The 2nd venue lies just a block down East Congress Street from the Rialto, The District Tavern. A raucous club, scaled appropriately for the lesser amount of fans that would attend the equally as blistering late-night component of this years SWTF. The District is a perfect counter point to the historic Rialto; it’s the type of place where the walls sweat after a good show. This is, after all, a fucking heavy music festival, and there should be some danger. You’d find it here. On the Thursday night kick-off show at the District, $2 Miller High Life’s were necked in quick succession while patrons to stood on the bar, booths, or anything possible to give a sight-line to the stage. A man in a Mexican luchador wrestling mask walked around the merch area with a ball python around his neck. No one seemed alarmed, though why would they be? Most everyone is heavily tatted with and there’s a sea of patched-out vests, and all are far from nonplussed by the goings on: “Fuck snakes. I’m here for the ear blasting.” Creatures surpassing all description.


While the main stage acts were Friday/Saturday/Sunday, the kick-off show did indeed blast ears late on Thursday night, starting with quick-and-dirty sets from Arizona natives Conqueror Worm and Twingiant. The district was equal parts hot, sweaty, loud and packed, and the crowd was primed by the time New Mexico’s Oryx came on stage. Oryx, a two piece sludge outfit, packed a heavy wallop and left onlookers with expressions of “holy shit” on their faces. All three of these bands call the Southwest home; they were perfect choices to welcome travelers to what the desert has to offer sonically. Amigo the Devil, self-proclaimed “Murder/Folk” artist, punctuated the 4 days of SWTF with impromptu pop-up sets. The first of these sets found him atop the bar at the District with the proprietor of the venue her knees next to him holding a mic for 20 minutes him to sing into. Rock and Roll. Throughout the weekend, he might be found playing a set in the men’s after Pelican, at the Rialto’s bar before Baptists, or outside both venues on Congress Street intermittently. Well-received performances for those that were able to catch him, he gained many new fans this weekend. Following Amigo’s bar-top performance at the District, Los Angeles’ -(16)-, veterans of the bill that night, closed out the kick-off show near 2am.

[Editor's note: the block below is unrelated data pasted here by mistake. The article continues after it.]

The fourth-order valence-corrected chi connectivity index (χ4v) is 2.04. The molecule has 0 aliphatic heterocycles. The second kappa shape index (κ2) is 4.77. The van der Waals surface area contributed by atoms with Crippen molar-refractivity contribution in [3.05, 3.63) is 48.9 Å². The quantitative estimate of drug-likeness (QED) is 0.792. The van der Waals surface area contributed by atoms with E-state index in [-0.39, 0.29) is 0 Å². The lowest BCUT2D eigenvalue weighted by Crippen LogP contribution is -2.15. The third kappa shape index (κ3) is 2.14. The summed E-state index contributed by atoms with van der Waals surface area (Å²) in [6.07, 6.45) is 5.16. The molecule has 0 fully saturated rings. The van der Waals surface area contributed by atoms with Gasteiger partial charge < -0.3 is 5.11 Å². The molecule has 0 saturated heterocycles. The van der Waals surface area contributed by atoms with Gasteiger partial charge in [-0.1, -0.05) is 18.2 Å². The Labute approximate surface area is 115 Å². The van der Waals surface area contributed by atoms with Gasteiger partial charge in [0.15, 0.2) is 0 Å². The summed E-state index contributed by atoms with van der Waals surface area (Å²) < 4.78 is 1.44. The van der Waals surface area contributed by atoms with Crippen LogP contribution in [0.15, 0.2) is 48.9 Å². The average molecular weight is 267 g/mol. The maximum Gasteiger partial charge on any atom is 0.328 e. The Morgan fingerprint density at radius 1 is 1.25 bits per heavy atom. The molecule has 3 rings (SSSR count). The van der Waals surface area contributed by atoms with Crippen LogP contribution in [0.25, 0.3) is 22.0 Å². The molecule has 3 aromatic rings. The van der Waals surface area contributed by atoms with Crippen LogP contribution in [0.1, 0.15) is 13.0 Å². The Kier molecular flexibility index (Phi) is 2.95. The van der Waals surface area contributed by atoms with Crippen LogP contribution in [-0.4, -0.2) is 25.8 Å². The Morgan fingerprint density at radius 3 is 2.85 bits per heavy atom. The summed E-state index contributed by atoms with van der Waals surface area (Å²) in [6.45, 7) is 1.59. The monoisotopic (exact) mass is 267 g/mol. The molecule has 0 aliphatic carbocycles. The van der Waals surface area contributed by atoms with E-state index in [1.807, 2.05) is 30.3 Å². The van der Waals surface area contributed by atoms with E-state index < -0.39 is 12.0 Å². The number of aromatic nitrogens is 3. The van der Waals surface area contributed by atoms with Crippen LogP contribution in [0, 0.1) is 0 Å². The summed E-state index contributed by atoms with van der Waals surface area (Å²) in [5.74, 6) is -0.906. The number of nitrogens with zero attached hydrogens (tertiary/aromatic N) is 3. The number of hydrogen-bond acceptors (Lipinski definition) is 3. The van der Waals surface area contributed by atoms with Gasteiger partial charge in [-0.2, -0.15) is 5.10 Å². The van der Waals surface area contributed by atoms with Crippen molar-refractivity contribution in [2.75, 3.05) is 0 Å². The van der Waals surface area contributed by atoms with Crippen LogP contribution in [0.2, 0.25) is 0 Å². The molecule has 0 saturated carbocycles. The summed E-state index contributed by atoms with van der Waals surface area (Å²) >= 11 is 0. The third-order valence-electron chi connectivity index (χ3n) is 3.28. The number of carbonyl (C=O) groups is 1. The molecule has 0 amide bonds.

Being the first full day of the festival, Friday found downtown Tucson buzzing with black-clad droves, hungry for volume, gravitating toward the Rialto. Properly enough, SWFT organizer David Rodgers and his band Godhunter opened the evening at the Rialto, a case of “hometown boys make good”. Emblazoned on their bass cab was the festival logo: a simple but effective graphic silhouette of the state of Arizona with an inverted cross inside. After just coming off of a 2 week west coast stint with Saturday’s SWTF openers Sorxe, it was evident that Godhunter was battle ready and prepared to represent, and represent they did. Shouts of “FUCK YEAH” from friends and fans came pouring in.